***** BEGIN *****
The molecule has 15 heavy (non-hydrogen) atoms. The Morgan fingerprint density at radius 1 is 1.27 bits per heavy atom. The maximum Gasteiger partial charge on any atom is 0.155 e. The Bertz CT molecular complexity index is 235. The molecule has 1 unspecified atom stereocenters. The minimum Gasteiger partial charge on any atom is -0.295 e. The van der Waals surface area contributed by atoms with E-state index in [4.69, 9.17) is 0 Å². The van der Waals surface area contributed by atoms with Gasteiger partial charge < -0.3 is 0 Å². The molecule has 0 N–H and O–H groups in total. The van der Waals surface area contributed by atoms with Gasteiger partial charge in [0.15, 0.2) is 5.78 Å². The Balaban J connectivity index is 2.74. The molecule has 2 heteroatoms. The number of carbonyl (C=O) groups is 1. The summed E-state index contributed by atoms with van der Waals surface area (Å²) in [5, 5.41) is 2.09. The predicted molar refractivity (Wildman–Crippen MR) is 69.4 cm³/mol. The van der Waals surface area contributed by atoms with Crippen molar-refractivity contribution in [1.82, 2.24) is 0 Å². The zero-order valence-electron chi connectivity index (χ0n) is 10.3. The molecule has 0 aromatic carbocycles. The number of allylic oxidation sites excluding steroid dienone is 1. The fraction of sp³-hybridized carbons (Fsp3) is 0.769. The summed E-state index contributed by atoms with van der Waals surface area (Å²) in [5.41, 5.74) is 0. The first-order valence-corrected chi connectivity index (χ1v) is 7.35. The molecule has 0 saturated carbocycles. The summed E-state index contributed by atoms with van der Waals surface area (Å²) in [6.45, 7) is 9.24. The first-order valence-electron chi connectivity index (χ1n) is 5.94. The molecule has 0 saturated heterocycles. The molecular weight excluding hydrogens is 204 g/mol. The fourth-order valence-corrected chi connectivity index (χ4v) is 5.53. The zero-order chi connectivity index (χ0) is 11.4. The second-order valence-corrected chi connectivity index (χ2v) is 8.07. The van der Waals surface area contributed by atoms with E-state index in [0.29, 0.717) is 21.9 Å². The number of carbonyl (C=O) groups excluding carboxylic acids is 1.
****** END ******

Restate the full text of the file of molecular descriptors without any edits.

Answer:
The molecule has 15 heavy (non-hydrogen) atoms. The Morgan fingerprint density at radius 1 is 1.27 bits per heavy atom. The maximum Gasteiger partial charge on any atom is 0.155 e. The Bertz CT molecular complexity index is 235. The molecule has 1 unspecified atom stereocenters. The minimum Gasteiger partial charge on any atom is -0.295 e. The van der Waals surface area contributed by atoms with E-state index in [4.69, 9.17) is 0 Å². The van der Waals surface area contributed by atoms with Gasteiger partial charge < -0.3 is 0 Å². The molecule has 0 N–H and O–H groups in total. The van der Waals surface area contributed by atoms with Gasteiger partial charge in [0.15, 0.2) is 5.78 Å². The Balaban J connectivity index is 2.74. The molecule has 2 heteroatoms. The number of carbonyl (C=O) groups is 1. The summed E-state index contributed by atoms with van der Waals surface area (Å²) in [5, 5.41) is 2.09. The predicted molar refractivity (Wildman–Crippen MR) is 69.4 cm³/mol. The van der Waals surface area contributed by atoms with Crippen molar-refractivity contribution in [1.82, 2.24) is 0 Å². The zero-order valence-electron chi connectivity index (χ0n) is 10.3. The molecule has 0 aromatic carbocycles. The number of allylic oxidation sites excluding steroid dienone is 1. The fraction of sp³-hybridized carbons (Fsp3) is 0.769. The summed E-state index contributed by atoms with van der Waals surface area (Å²) in [5.41, 5.74) is 0. The first-order valence-corrected chi connectivity index (χ1v) is 7.35. The molecule has 0 saturated carbocycles. The summed E-state index contributed by atoms with van der Waals surface area (Å²) in [6.45, 7) is 9.24. The first-order valence-electron chi connectivity index (χ1n) is 5.94. The molecule has 0 saturated heterocycles. The molecular weight excluding hydrogens is 204 g/mol. The fourth-order valence-corrected chi connectivity index (χ4v) is 5.53. The zero-order chi connectivity index (χ0) is 11.4. The second-order valence-corrected chi connectivity index (χ2v) is 8.07. The van der Waals surface area contributed by atoms with E-state index in [0.29, 0.717) is 21.9 Å². The number of carbonyl (C=O) groups excluding carboxylic acids is 1.